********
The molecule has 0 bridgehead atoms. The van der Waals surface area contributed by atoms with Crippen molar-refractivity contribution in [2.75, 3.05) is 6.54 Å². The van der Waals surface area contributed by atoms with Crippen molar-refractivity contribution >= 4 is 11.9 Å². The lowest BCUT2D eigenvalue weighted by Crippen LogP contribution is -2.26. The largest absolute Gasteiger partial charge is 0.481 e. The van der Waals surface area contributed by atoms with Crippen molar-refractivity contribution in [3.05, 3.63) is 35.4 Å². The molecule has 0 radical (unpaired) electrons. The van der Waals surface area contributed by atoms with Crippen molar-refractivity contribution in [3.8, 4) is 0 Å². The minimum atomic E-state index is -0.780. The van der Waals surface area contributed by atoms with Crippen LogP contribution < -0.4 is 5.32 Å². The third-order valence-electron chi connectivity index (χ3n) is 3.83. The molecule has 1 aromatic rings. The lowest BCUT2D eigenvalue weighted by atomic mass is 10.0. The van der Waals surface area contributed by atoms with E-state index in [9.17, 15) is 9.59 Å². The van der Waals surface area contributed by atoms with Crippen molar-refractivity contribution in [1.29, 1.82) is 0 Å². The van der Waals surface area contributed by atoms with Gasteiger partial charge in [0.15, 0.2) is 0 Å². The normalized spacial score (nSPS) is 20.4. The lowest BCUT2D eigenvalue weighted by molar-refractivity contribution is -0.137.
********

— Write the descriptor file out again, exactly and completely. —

The molecule has 0 bridgehead atoms. The van der Waals surface area contributed by atoms with Crippen molar-refractivity contribution in [2.75, 3.05) is 6.54 Å². The van der Waals surface area contributed by atoms with Crippen molar-refractivity contribution >= 4 is 11.9 Å². The lowest BCUT2D eigenvalue weighted by Crippen LogP contribution is -2.26. The largest absolute Gasteiger partial charge is 0.481 e. The van der Waals surface area contributed by atoms with Crippen molar-refractivity contribution in [3.05, 3.63) is 35.4 Å². The molecule has 0 radical (unpaired) electrons. The van der Waals surface area contributed by atoms with Crippen molar-refractivity contribution in [3.8, 4) is 0 Å². The minimum atomic E-state index is -0.780. The van der Waals surface area contributed by atoms with Crippen LogP contribution < -0.4 is 5.32 Å². The third-order valence-electron chi connectivity index (χ3n) is 3.83. The molecule has 1 aromatic rings. The lowest BCUT2D eigenvalue weighted by atomic mass is 10.0. The van der Waals surface area contributed by atoms with E-state index in [9.17, 15) is 9.59 Å². The van der Waals surface area contributed by atoms with Crippen molar-refractivity contribution in [1.29, 1.82) is 0 Å². The van der Waals surface area contributed by atoms with Gasteiger partial charge in [0.15, 0.2) is 0 Å². The normalized spacial score (nSPS) is 20.4. The lowest BCUT2D eigenvalue weighted by molar-refractivity contribution is -0.137.